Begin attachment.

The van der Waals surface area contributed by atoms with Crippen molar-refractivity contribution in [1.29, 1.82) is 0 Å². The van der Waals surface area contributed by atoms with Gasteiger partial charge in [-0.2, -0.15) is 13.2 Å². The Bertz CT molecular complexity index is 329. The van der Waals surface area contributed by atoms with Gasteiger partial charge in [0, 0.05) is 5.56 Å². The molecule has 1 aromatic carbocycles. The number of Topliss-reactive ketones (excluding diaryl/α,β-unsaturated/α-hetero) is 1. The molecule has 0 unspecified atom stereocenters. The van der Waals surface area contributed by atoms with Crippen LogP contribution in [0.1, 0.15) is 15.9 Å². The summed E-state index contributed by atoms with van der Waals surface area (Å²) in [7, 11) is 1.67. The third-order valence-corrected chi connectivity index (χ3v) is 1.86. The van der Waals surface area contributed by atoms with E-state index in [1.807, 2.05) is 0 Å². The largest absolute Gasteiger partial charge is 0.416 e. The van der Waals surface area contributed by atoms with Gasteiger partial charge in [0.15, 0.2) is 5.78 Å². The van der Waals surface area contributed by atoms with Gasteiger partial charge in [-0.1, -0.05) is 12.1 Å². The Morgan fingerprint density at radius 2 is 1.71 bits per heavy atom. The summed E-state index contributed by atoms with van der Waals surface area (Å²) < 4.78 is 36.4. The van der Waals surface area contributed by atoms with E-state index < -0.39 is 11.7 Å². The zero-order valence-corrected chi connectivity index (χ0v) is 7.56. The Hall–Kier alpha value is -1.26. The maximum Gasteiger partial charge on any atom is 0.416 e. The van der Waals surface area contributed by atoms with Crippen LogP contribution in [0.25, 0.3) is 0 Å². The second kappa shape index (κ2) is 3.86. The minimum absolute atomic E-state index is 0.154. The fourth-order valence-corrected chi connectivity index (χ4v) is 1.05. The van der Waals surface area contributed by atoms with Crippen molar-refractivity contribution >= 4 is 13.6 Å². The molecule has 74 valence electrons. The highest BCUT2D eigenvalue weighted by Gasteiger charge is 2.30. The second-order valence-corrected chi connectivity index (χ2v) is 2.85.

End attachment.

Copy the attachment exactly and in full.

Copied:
The van der Waals surface area contributed by atoms with Crippen molar-refractivity contribution in [1.29, 1.82) is 0 Å². The van der Waals surface area contributed by atoms with Gasteiger partial charge in [-0.2, -0.15) is 13.2 Å². The Bertz CT molecular complexity index is 329. The van der Waals surface area contributed by atoms with Gasteiger partial charge in [0, 0.05) is 5.56 Å². The molecule has 1 aromatic carbocycles. The number of Topliss-reactive ketones (excluding diaryl/α,β-unsaturated/α-hetero) is 1. The molecule has 0 unspecified atom stereocenters. The van der Waals surface area contributed by atoms with Crippen LogP contribution in [0.1, 0.15) is 15.9 Å². The summed E-state index contributed by atoms with van der Waals surface area (Å²) in [7, 11) is 1.67. The third-order valence-corrected chi connectivity index (χ3v) is 1.86. The van der Waals surface area contributed by atoms with E-state index in [1.807, 2.05) is 0 Å². The largest absolute Gasteiger partial charge is 0.416 e. The van der Waals surface area contributed by atoms with Gasteiger partial charge in [0.15, 0.2) is 5.78 Å². The van der Waals surface area contributed by atoms with Gasteiger partial charge in [-0.1, -0.05) is 12.1 Å². The Morgan fingerprint density at radius 2 is 1.71 bits per heavy atom. The summed E-state index contributed by atoms with van der Waals surface area (Å²) < 4.78 is 36.4. The van der Waals surface area contributed by atoms with E-state index < -0.39 is 11.7 Å². The zero-order valence-corrected chi connectivity index (χ0v) is 7.56. The Hall–Kier alpha value is -1.26. The maximum Gasteiger partial charge on any atom is 0.416 e. The van der Waals surface area contributed by atoms with Crippen LogP contribution in [0.25, 0.3) is 0 Å². The second kappa shape index (κ2) is 3.86. The minimum absolute atomic E-state index is 0.154. The fourth-order valence-corrected chi connectivity index (χ4v) is 1.05. The van der Waals surface area contributed by atoms with Crippen molar-refractivity contribution >= 4 is 13.6 Å². The molecule has 74 valence electrons. The highest BCUT2D eigenvalue weighted by Gasteiger charge is 2.30. The second-order valence-corrected chi connectivity index (χ2v) is 2.85.